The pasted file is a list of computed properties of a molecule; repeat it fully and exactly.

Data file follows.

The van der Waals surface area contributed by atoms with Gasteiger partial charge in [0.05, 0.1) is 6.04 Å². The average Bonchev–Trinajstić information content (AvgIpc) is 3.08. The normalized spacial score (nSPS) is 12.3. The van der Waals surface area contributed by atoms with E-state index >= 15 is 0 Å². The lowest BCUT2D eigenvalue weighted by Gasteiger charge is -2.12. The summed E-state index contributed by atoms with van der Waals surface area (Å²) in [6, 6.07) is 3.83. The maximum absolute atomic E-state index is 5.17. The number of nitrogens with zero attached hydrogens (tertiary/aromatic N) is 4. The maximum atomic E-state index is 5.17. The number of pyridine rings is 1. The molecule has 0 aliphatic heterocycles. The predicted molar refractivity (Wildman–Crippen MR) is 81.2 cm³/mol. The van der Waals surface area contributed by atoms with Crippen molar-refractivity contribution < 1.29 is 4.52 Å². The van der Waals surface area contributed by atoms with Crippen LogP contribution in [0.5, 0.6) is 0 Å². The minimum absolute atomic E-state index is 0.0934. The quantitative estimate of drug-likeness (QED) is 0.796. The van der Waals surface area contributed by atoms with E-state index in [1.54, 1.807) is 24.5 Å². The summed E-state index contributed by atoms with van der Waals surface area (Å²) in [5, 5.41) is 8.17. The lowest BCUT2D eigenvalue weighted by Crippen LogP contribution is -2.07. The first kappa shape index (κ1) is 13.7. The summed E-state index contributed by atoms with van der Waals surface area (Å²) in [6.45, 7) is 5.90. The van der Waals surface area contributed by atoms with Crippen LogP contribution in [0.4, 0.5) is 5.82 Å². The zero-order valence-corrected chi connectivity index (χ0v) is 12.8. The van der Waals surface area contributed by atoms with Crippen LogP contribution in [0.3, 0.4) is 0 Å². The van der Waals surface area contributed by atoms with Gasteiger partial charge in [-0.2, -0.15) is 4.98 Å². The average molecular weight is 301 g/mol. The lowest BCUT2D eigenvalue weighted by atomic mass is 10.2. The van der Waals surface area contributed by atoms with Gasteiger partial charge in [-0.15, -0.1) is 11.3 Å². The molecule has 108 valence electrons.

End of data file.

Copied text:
The van der Waals surface area contributed by atoms with Gasteiger partial charge in [0.05, 0.1) is 6.04 Å². The average Bonchev–Trinajstić information content (AvgIpc) is 3.08. The normalized spacial score (nSPS) is 12.3. The van der Waals surface area contributed by atoms with E-state index >= 15 is 0 Å². The lowest BCUT2D eigenvalue weighted by Gasteiger charge is -2.12. The summed E-state index contributed by atoms with van der Waals surface area (Å²) in [6, 6.07) is 3.83. The maximum absolute atomic E-state index is 5.17. The number of nitrogens with zero attached hydrogens (tertiary/aromatic N) is 4. The maximum atomic E-state index is 5.17. The number of pyridine rings is 1. The molecule has 0 aliphatic heterocycles. The predicted molar refractivity (Wildman–Crippen MR) is 81.2 cm³/mol. The van der Waals surface area contributed by atoms with Crippen molar-refractivity contribution < 1.29 is 4.52 Å². The van der Waals surface area contributed by atoms with Crippen LogP contribution in [0.5, 0.6) is 0 Å². The minimum absolute atomic E-state index is 0.0934. The quantitative estimate of drug-likeness (QED) is 0.796. The van der Waals surface area contributed by atoms with E-state index in [1.54, 1.807) is 24.5 Å². The summed E-state index contributed by atoms with van der Waals surface area (Å²) in [5, 5.41) is 8.17. The lowest BCUT2D eigenvalue weighted by Crippen LogP contribution is -2.07. The first kappa shape index (κ1) is 13.7. The summed E-state index contributed by atoms with van der Waals surface area (Å²) in [6.45, 7) is 5.90. The van der Waals surface area contributed by atoms with Crippen LogP contribution in [0.4, 0.5) is 5.82 Å². The zero-order valence-corrected chi connectivity index (χ0v) is 12.8. The van der Waals surface area contributed by atoms with Crippen LogP contribution in [0.3, 0.4) is 0 Å². The van der Waals surface area contributed by atoms with Gasteiger partial charge in [-0.2, -0.15) is 4.98 Å². The average molecular weight is 301 g/mol. The lowest BCUT2D eigenvalue weighted by atomic mass is 10.2. The van der Waals surface area contributed by atoms with Gasteiger partial charge in [-0.15, -0.1) is 11.3 Å². The molecule has 108 valence electrons.